land. At the very first jump I
landed against a stone wall which
I had not noticed before; but that
bump caused me to sit up and
take notice. I was awake, very
much so; and the stone wall was
still there.
Of course, all this was a dream;
but it gave me an idea. Poets
occasionally get ideas, and my idea
was to be an expert on poetry, to
insert an ad and make poets by
mail. I therefore began to read
up on poetry. I recited poetry all
day and dreamed about it all night.
I manufactured it in my sleep.
It was good poetry, too, but I
could not get it copyrighted.
Then I proceeded to draft a few
specimens while awake, but it was
not so good as the nooturnal arti
cle. I continued my researches
in this prolifio field of genius,
burning midnight oil, until the oil
gave out. There was a lull in the
proceedings, for the price of oil
had gone up. But, strange to re
late, the price of poetry had gone
down.
However, I persevered in my
ohosen field of endeavor, and not
until I had mastered every detail
did I rest from my labors. I was
now fully competent to hand down
a deoision on the gentle art. I
knew poetry from Dan to Bershe
ba. In the meantime, my day
light poetry flourished like a green
bay tree, and I woke up one
morning to find myself almost,
but not quite, famous. That was
a great surprise to me and to every
one else. I never intended to be
famous, any more than did Poult
nev Bigelow intend to be a canal
boat when he went to Panama. I
just dropped into poetry to write
about it. I must have absorbed
some of the microbes that lay dor
mant between the pages of those
inspired volumes; but I was a
poet, nevertheless. I couldn’t
help it. The honor was thrust
upon me, you might say, by those
germs of genius. The only thing
to do in order to prevent a plague
of poets, was to denaturize those
volumes and protect others from
inoculation. If a huge wave of
the bacillus poelicus went sweeping
over the country, what would be
the result? Why everything would
be made to rhyme, and such
rhymes! It would be something
ferocious.
Yes, I had become a full-fledged
poet, and the proper thing to do
now, was to bring my precious
articles before the public with a
little judicious advertising. But
first, I concluded to try it on the
dog before launching it on the
public in carload lots. The afore-
said dog was a friend I met on a
recent holiday. Without any pre
liminaries, I reeled off about four
yards of good, up-to-date poetry.
“There,” I said, “what do you
think of that?” and I threw out
my chest until my vertebra almost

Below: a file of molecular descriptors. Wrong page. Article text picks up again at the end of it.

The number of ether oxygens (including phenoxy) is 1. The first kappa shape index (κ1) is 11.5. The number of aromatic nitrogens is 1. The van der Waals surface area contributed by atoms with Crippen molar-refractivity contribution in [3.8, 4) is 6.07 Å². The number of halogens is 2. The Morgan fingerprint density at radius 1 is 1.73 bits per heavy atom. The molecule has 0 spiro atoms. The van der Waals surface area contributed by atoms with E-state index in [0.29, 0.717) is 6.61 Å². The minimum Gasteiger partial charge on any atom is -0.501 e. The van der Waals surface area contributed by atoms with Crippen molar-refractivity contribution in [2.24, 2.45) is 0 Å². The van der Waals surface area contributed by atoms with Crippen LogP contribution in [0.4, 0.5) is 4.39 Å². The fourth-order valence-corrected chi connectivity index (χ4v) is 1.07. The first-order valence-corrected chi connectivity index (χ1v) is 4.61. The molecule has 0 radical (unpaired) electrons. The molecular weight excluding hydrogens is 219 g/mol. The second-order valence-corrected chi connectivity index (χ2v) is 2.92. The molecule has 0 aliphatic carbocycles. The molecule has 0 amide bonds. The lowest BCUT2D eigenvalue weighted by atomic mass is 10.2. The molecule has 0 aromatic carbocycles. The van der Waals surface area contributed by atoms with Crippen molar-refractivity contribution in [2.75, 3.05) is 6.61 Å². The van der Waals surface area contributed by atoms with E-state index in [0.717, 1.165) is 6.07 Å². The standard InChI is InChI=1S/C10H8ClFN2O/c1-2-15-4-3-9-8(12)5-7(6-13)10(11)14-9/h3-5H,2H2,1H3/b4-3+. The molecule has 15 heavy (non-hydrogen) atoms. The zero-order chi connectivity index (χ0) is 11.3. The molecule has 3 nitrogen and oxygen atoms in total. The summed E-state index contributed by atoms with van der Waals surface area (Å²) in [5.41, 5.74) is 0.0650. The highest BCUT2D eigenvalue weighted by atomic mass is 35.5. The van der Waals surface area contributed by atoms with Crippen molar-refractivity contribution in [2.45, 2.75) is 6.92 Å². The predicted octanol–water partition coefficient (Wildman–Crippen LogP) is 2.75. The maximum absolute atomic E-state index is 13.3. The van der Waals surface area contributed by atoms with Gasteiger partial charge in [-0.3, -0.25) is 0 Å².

snapped in two. He would not
commit himself, but walked away,
frowning and shaking his ugly
head. Later on 1 saw this friend
talking to one of the M. D.’s, and
pointing at me. The doctor list
ened very attentively, and then
shook his head as tho it was a
very sad case. Later on I will
give an exhibition of what I can
do as a poet. K.
Synonps-Their Use.
Taken from G. F. Graham’s book on
“English Synonyms.”
To Have —To Possess.
What we have does not always
belong to us, and therefore we
cannot dispose of it according to
our will. We have entire power
over what we possess, and it is con
tinually shifting, as money, which
circulates in all classes of society.
What we possess is permanently
our own, as an estate or a house.
We are masters of what we possess,
but not always of what we have.
To have is the generic term; to
possess is a species of saving. He
who possesses has, but he who has
does not always possess.
A ncient—A ntiquei
Ancient qualities the manners,
institutions, oustoms, etc., of the
nations of antiquity. Antique refers
to the style of their work of art.
Ancient architecture signifies the
abstract science as it existed
among the ancients. Antique
architecture refers to the style of
building among the anoients. We
speak of an antique coin, an an
tique cup, or gem; and of ancient
laws and customs. Ancient is
generic—antique specific; an anci
ent temple is one built in the style
of the ancients. Ancient is not
modern; antique is not new-fash
ioned.
To Help—To Assist.
To help is the generic term, and
expresses a single act; to assist is
a specific term, and expresses a
mode of helping. A man is helped
at his labor; assisted in any intel
lectual pursuit. Help is more im
mediately wanted than assistance.
Help is wanted in labor, dangers,
difficulties, etc.; assistance is re
quired in the pursuit of some
study, or the performance of some
work. When a man is attacked by
robbers, he calls for help, not for
assistance. He who rescues a man
in this situation from danger helps
him; but if he should do more—
if he should second his endeavors
to put the ruffians to flight, or to
capture some of them, he assists
him. In fine, he who is suffering
is helped; he who is doing is as
sisted.
To Gain —To Win.
To gain is a general —to win is
a specific term. These words ex
press different modes of acquiring
possession, and are to be distin
guished by the circumstances which
respectively attend them. We
gain with intention, we win by
chanoe. We may reasonably
count upon our gains. Our win
nings depend on fortune. We do
not gain, but win a prize in the
lottery. We do not win, but gain
a fortune by continued attention
to business. A victory may be
both gained and won; gained, as
concerns the endeavors of the vic
tors; won, as far as it was a ques
tion of chance which fortune
decided in their favor. Credit,
friends, power, influence, etc., are
gained. A race, a wager, a prize,
etc., are won.